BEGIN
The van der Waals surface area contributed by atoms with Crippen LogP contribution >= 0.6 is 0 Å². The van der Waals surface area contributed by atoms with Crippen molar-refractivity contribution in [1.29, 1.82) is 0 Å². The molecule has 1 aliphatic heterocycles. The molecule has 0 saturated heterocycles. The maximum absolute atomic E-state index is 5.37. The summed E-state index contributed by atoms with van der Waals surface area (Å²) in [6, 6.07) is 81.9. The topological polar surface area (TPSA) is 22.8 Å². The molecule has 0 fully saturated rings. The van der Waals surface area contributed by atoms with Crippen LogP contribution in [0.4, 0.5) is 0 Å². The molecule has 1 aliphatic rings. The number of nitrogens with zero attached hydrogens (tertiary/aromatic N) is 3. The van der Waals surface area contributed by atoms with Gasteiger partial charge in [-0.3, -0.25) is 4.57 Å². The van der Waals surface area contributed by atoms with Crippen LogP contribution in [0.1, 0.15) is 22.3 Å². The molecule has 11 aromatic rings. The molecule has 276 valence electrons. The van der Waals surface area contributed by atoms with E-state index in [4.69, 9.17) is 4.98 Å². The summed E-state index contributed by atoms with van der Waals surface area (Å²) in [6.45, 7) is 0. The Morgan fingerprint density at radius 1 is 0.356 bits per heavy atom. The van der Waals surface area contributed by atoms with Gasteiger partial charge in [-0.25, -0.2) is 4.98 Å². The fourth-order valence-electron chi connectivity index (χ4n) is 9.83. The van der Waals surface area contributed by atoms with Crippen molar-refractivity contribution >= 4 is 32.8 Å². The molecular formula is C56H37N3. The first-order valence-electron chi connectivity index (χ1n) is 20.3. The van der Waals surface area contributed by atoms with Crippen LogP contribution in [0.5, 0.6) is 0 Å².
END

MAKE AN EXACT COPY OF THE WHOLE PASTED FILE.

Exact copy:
The van der Waals surface area contributed by atoms with Crippen LogP contribution >= 0.6 is 0 Å². The van der Waals surface area contributed by atoms with Crippen molar-refractivity contribution in [1.29, 1.82) is 0 Å². The molecule has 1 aliphatic heterocycles. The molecule has 0 saturated heterocycles. The maximum absolute atomic E-state index is 5.37. The summed E-state index contributed by atoms with van der Waals surface area (Å²) in [6, 6.07) is 81.9. The topological polar surface area (TPSA) is 22.8 Å². The molecule has 0 fully saturated rings. The van der Waals surface area contributed by atoms with Crippen LogP contribution in [0.4, 0.5) is 0 Å². The molecule has 1 aliphatic rings. The number of nitrogens with zero attached hydrogens (tertiary/aromatic N) is 3. The van der Waals surface area contributed by atoms with Gasteiger partial charge in [-0.3, -0.25) is 4.57 Å². The van der Waals surface area contributed by atoms with Crippen LogP contribution in [0.1, 0.15) is 22.3 Å². The molecule has 11 aromatic rings. The molecule has 276 valence electrons. The van der Waals surface area contributed by atoms with E-state index in [4.69, 9.17) is 4.98 Å². The summed E-state index contributed by atoms with van der Waals surface area (Å²) in [6.45, 7) is 0. The Morgan fingerprint density at radius 1 is 0.356 bits per heavy atom. The van der Waals surface area contributed by atoms with Gasteiger partial charge in [-0.25, -0.2) is 4.98 Å². The fourth-order valence-electron chi connectivity index (χ4n) is 9.83. The van der Waals surface area contributed by atoms with Crippen molar-refractivity contribution >= 4 is 32.8 Å². The molecular formula is C56H37N3. The first-order valence-electron chi connectivity index (χ1n) is 20.3. The van der Waals surface area contributed by atoms with Crippen LogP contribution in [0.5, 0.6) is 0 Å².